I am fed up not just from fighting a government that is corrupt and negligent, but also blind optimism from members of our scientific community. I am particularly fed up of the rhetoric that variants cannot ever escape vaccines.


First published in June 2021.


I can’t begin to describe how angry I feel that a highly transmissible, more severe variant, with significant escape from vaccines was not only allowed to enter the country, but allowed to spread while our government removed mitigations and minimised the risks posed by this.

Over the past few months, I have been labelled “alarmist” for advising caution and suggesting that these variants may pose a very real risk. I have been attacked for suggesting that vaccine escape is a real possibility. For saying we shouldn’t “wait and see” until evidence accumulates.

The thing is – this is alarming.

Some of us raised the alarm many weeks ago when we saw what was happening in India – when we saw this variant outcompeting the Alpha variant B117, and the mass death associated with it. While many in our scientific community minimised it – suggesting the Indian plight was mainly their poor healthcare system. Or that deaths were a small proportion of population (ignoring the massive underreporting). Ignoring the reports of greater severity. Ignoring the deaths among the vaccinated.

Yes, we didn’t have systematic data on much of this, but it was enough to be alarmed. So why didn’t we practice caution while waiting for risks to become clearer? We did the opposite: opened up, removed mitigations from schools, opened up borders – waiting for evidence.

I hope we can reflect – as scientists – as to what happened here and the responsibility we hold. The picture has been deeply concerning for weeks, so why were these risks minimised by some scientists and a lot of media again and again?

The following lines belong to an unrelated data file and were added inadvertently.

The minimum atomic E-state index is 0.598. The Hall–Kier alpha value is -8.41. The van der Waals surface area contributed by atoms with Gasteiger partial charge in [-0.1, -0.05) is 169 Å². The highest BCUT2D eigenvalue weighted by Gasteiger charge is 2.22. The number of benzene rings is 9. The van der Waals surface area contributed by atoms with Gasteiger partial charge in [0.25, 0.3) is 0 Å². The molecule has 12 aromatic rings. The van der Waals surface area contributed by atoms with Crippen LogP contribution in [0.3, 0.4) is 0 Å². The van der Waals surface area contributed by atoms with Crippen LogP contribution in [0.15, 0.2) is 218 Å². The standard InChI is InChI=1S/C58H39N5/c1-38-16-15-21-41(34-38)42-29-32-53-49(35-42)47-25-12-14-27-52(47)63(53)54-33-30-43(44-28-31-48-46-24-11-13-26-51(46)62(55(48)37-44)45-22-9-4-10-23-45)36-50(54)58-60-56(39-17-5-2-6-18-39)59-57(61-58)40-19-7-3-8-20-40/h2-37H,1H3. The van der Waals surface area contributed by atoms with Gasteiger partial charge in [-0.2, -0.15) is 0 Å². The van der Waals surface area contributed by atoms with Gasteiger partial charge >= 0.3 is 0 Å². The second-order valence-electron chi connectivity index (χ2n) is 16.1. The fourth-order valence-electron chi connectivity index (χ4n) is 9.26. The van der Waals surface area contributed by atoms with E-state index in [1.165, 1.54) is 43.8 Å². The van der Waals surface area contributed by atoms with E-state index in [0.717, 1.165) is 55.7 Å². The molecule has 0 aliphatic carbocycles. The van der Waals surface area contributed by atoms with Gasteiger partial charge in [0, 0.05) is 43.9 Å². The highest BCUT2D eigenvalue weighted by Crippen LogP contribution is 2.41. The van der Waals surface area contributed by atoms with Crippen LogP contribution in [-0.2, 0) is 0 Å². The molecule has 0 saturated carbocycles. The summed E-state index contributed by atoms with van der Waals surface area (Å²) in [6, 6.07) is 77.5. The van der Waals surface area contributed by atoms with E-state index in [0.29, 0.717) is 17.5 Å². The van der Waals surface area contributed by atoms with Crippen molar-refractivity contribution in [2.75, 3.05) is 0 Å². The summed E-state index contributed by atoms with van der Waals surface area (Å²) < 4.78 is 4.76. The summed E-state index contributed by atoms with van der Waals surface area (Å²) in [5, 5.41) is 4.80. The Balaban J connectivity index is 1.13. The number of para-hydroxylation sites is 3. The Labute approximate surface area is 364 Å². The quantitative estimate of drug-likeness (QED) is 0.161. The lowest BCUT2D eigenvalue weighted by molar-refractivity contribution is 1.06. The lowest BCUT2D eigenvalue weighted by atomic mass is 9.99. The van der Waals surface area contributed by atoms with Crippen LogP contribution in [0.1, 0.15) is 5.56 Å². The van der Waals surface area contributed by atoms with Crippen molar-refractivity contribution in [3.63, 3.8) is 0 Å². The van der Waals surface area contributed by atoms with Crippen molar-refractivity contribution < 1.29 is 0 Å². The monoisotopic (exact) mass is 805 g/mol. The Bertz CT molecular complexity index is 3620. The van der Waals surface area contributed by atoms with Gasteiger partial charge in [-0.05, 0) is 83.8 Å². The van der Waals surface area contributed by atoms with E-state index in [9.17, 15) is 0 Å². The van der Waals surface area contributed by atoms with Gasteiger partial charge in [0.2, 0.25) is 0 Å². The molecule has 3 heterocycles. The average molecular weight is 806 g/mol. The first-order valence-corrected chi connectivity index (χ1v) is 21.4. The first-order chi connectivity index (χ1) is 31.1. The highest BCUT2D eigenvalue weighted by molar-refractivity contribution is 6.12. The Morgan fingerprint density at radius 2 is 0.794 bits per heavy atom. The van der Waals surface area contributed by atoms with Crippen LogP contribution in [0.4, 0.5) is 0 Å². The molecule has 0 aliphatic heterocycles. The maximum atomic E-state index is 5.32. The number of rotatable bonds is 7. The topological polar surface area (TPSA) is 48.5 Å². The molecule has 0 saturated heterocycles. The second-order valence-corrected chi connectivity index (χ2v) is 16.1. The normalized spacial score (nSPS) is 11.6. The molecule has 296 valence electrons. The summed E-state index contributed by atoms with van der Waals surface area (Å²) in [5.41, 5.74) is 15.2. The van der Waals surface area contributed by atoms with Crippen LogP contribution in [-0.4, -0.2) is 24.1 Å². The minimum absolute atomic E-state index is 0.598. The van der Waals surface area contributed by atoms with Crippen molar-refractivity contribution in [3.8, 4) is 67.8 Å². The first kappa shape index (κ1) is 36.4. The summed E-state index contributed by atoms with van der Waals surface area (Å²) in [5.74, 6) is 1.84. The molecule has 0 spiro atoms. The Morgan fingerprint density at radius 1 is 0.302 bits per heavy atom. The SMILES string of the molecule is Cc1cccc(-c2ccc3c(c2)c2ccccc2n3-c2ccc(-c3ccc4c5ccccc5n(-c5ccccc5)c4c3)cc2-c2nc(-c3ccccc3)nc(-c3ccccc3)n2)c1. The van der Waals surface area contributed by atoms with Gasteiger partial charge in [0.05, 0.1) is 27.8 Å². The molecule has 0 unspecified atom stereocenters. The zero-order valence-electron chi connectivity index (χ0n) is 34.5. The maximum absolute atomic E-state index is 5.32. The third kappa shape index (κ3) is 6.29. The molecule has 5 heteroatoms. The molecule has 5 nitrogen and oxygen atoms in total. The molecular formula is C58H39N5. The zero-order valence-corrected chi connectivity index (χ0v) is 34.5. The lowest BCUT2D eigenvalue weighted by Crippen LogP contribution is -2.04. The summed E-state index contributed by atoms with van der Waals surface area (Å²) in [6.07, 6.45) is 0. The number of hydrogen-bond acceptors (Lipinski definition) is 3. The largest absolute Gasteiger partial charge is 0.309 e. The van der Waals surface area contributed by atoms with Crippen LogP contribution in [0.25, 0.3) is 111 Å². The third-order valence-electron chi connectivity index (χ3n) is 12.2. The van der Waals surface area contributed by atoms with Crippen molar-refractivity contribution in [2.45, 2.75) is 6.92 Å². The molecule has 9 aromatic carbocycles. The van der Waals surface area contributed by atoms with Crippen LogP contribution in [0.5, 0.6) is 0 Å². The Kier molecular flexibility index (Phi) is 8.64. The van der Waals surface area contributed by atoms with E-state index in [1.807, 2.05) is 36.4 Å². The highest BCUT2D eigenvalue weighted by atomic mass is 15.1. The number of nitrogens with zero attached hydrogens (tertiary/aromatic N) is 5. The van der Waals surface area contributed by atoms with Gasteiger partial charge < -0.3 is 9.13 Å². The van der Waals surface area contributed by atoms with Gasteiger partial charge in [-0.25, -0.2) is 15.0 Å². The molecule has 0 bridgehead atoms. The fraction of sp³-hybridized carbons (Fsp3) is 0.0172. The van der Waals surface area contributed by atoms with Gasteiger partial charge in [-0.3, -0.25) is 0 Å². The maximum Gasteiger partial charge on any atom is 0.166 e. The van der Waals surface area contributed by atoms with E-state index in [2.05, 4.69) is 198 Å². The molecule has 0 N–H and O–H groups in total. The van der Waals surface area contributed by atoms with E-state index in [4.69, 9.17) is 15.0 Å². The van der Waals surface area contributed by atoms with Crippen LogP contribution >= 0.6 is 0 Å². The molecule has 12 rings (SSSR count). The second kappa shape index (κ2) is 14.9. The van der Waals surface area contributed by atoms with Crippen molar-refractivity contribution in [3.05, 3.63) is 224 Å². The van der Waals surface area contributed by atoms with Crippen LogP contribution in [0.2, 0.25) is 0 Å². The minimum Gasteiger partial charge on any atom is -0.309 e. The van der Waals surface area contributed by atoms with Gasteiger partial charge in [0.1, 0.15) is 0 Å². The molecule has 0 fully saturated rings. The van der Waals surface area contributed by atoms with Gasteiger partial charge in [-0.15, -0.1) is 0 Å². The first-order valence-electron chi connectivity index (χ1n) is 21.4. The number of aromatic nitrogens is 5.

Why using uncertainty to dismiss the risk, when the risk has been real and apparent for a really long time? I am honestly fed up not just from fighting a government that is corrupt and negligent, but also blind optimism from members of our scientific community, that undermines caution. I am particularly fed up of the rhetoric that variants cannot ever escape vaccines. They can, and are. Every new variant puts our vaccine resources at risk.

It is astonishing to me that given this is our primary strategy, the government is willing to take these risks.

We have a responsibility to protect our vaccines, not just for us, but for the global pandemic. And we as scientists need to be putting out the key message that these resources need protection. They aren’t bullet-proof, and if we don’t protect them, they will ultimately fall. And it will be because we literally threw every mutation of the virus at them by allowing continued transmission and import of new variants due to a flawed idea that vaccines couldn’t be overcome. Paradoxically, it is this blind optimism that leads us to take these unacceptable risks.

SAGE, in their 13 May statement, made this clear: the cost of waiting to act was likely far greater than overacting early on, given the risks such a variant entailed. They were absolutely right.

And next time someone talks about “living with the virus”, consider the virus we are talking about living with. A virus which has adapted rapidly, spawning new variants, each one replacing the previous regionally or globally. Each one more transmissible than the last. More severe. And with every new variant comes the very real gamble of vaccine escape – widely agreed to be the way out of the global pandemic.

Why on earth would anyone think this is something we could or should live with? 



Going Further:



Dr Deepti Gurdasani, Senior Lecturer in Epidemiology, Statistical Genetics, Machine Learning, Queen Mary University of London.



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[This piece was first published as a Twitter thread and turned into the above article on 5 June 2021 with the purpose of reaching a larger audience. It has been minorly edited and corrected, and published with the author’s consent. | The author of the tweets writes in a personal capacity.]

(Cover: Flickr/Number 10. - PM Boris Johnson with school children from St Joseph Primary school in the garden of 10 Downing Street. | 2 June 2021. / Licensed under a Creative Commons Attribution-ShareAlike 4.0 International License.)

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